Government response: Faith groups back move to protect religious education freedom

Religious groups have today (28 December 2016) backed the government’s decision to issue robust guidance that protects the freedom of schools to set their religious studies curriculum in line with statutory guidance and in accordance with the wishes of parents.

The recent Judicial Review of the religious studies GCSE ruled on a narrow, technical point, the meaning of which the Department for Education has now clarified, meaning there is therefore no need to seek permission to appeal from the Court of Appeal.

Instead, the government has issued guidance to schools that sets out clearly that schools will not have to change their religious education curriculum and that there is no need to give non-religious world views equal parity with religious world views in education.

Some campaign groups have subsequently tried to claim that this means that non-religious beliefs such as humanism must be taught on a par with study of religion. However the guidance issued by Education Secretary Nicky Morgan today makes clear that schools can continue to prioritise the teaching of major faiths over non-religious world views such as humanism.

In addition, the guidance reiterates requirements that non-faith schools must reflect the fact that the religious traditions in Great Britain are, in the main, Christian while taking account of the teaching and practices of the other principal religions represented in Great Britain.

The government will also press ahead with the religious studies GCSE. The judge explicitly said that there was nothing unlawful in the content of the RS GCSE itself. The judge made clear that there was “no challenge” to the content of the GCSE.

Education Secretary Nicky Morgan said:

This government is determined to protect schools’ freedom to set their own religious studies curriculum, in line with the wishes of parents and the local community.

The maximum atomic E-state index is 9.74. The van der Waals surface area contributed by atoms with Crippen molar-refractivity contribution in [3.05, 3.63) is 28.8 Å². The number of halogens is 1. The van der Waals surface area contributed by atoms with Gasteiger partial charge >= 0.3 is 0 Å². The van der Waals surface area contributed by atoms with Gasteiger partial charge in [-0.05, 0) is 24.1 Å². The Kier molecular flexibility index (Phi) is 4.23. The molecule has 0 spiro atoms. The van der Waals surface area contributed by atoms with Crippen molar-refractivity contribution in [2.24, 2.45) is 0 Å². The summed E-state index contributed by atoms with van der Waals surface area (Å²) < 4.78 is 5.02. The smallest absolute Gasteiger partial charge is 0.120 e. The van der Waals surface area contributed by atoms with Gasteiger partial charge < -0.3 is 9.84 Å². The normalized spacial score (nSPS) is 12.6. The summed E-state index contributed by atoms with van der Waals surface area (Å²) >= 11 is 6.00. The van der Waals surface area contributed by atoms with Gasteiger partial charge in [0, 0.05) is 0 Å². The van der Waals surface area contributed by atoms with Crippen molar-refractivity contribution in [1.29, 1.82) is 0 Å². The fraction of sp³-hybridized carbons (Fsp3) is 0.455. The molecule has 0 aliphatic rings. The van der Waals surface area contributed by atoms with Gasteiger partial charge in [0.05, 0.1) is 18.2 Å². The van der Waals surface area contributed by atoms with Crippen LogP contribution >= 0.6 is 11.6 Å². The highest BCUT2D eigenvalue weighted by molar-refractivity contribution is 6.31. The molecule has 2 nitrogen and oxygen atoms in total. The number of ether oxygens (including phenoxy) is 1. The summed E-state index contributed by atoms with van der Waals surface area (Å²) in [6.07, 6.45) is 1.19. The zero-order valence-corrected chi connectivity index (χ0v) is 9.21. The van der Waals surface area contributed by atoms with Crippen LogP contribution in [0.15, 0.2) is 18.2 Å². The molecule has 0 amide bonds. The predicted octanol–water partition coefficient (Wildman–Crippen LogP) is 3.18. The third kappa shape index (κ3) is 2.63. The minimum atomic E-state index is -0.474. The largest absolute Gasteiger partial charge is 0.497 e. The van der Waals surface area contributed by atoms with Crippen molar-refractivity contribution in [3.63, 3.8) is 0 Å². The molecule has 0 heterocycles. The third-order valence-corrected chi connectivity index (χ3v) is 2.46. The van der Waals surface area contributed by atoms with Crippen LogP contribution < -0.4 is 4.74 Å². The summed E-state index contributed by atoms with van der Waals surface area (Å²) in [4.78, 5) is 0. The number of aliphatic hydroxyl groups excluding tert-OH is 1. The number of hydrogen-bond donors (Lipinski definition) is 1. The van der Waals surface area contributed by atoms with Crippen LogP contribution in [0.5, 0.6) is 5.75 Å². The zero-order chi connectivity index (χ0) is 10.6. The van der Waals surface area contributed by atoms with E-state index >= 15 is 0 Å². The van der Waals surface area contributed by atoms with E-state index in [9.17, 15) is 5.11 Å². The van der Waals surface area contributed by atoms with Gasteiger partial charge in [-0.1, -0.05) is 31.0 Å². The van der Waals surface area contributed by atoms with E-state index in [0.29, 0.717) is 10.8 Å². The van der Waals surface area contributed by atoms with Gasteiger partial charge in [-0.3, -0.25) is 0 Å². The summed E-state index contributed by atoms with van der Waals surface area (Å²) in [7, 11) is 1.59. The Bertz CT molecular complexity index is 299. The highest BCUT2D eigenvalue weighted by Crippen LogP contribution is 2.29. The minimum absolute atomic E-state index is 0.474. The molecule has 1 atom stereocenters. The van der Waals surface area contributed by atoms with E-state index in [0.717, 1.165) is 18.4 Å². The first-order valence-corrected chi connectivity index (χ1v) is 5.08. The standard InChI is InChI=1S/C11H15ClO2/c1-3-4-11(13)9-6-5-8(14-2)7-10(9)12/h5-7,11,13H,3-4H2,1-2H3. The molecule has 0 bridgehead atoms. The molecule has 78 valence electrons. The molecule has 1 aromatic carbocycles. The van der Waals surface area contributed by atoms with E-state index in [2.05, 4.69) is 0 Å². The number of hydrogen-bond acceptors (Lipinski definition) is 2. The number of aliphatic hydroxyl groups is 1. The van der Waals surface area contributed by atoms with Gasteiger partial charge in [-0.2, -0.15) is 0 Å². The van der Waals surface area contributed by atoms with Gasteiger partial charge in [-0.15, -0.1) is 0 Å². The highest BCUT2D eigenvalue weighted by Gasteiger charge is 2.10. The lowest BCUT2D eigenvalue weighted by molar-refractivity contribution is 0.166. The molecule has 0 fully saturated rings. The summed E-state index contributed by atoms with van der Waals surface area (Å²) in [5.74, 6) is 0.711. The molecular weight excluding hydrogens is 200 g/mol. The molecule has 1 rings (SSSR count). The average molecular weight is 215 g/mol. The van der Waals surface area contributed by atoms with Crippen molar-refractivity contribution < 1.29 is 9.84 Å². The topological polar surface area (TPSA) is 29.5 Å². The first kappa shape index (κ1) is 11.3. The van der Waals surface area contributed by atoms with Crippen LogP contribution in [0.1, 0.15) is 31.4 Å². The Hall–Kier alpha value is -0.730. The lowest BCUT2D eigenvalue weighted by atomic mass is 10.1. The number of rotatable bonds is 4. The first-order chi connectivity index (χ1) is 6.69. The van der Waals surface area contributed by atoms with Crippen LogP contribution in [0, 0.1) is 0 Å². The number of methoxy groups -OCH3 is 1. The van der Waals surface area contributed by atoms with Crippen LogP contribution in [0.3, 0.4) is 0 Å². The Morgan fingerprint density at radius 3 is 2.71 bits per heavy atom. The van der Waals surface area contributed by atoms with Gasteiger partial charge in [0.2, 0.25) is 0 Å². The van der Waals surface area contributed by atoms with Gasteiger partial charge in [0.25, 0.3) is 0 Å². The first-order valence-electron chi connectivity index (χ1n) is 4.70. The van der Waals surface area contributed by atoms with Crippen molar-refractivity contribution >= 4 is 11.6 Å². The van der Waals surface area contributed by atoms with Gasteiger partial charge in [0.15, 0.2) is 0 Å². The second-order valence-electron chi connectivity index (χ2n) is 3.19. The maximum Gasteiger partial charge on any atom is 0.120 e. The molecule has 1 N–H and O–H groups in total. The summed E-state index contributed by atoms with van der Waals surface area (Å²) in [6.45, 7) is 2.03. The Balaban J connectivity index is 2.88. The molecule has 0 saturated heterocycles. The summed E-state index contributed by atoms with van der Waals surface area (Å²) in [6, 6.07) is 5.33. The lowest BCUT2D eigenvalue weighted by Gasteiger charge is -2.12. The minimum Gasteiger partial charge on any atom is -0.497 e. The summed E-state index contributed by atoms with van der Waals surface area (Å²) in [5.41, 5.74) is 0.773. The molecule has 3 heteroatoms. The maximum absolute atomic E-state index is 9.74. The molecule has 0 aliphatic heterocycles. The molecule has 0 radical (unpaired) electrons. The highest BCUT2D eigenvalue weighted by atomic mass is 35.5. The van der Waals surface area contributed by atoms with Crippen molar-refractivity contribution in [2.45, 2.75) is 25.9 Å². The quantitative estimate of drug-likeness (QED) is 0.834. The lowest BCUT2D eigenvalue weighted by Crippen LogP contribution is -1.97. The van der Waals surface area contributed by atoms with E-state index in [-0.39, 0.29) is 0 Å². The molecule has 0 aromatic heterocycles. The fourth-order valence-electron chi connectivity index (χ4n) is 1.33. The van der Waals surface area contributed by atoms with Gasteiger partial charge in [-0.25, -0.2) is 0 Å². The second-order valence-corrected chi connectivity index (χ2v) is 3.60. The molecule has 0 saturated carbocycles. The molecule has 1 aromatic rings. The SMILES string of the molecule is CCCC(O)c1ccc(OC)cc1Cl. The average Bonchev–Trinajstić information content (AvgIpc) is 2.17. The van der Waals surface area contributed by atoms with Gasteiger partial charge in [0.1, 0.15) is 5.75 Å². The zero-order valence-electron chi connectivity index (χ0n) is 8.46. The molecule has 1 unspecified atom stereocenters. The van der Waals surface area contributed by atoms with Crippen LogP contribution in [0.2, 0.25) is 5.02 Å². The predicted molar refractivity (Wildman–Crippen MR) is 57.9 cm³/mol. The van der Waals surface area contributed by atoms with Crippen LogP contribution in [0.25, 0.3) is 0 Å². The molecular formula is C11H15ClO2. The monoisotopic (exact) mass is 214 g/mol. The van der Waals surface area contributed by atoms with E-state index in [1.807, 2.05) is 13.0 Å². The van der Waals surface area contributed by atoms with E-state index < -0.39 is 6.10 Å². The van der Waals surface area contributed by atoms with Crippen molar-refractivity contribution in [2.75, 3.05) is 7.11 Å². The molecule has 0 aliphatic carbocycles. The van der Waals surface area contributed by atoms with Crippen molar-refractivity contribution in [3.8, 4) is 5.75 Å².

The guidance I have issued today makes absolutely clear that the recent judicial review will have no impact on what is currently being taught in religious education.

I am clear that both faith and non-faith schools are completely entitled to prioritise the teaching of religion and faith over non-religious world views if they wish.

Reverend Nigel Genders, Chief Education Officer for the Church of England, said:

There has been confusion about the implications of the High Court judgment [with respect to the GCSE religious studies subject content] and we welcome the publication of this guidance note which clarifies the situation and provides assurance that the judgement does not impact on the content of the new RS GCSE.

Sheila Gewolb, Vice President of the Board of Deputies of British Jews, said:

The Board of Deputies of British Jews welcomes the Department for Education’s guidance, which supports the religious studies GCSE as it stands.

The Board believes that the RS GCSE must continue to support education about the traditional world religions. Other beliefs and world views can – and should – be taught through other subject areas.

Paul Barber, Director of the Catholic Education Service, said:

The CES welcomes this additional guidance which clarifies the position of RE in light of the judicial review outcome.

We are pleased to read that the judgement will not impact upon the content of the new GCSE in religious studies, nor the autonomy of the Catholic Church in determining the content of the RE curriculum in Catholic schools.

Notes to editors

  1. The judgement related to the introduction to the RS GCSE subject content. It concluded that a particular paragraph suggested that a school could rely entirely on the content of an RS GCSE syllabus to discharge its obligations with respect to teaching the basic curriculum subject of religious education at key stage 4. The judge found that while that might be the case, it might not always be the case – and so it was wrong.

  2. GCSE religious studies subject content and guidance note for schools and awarding organisations.

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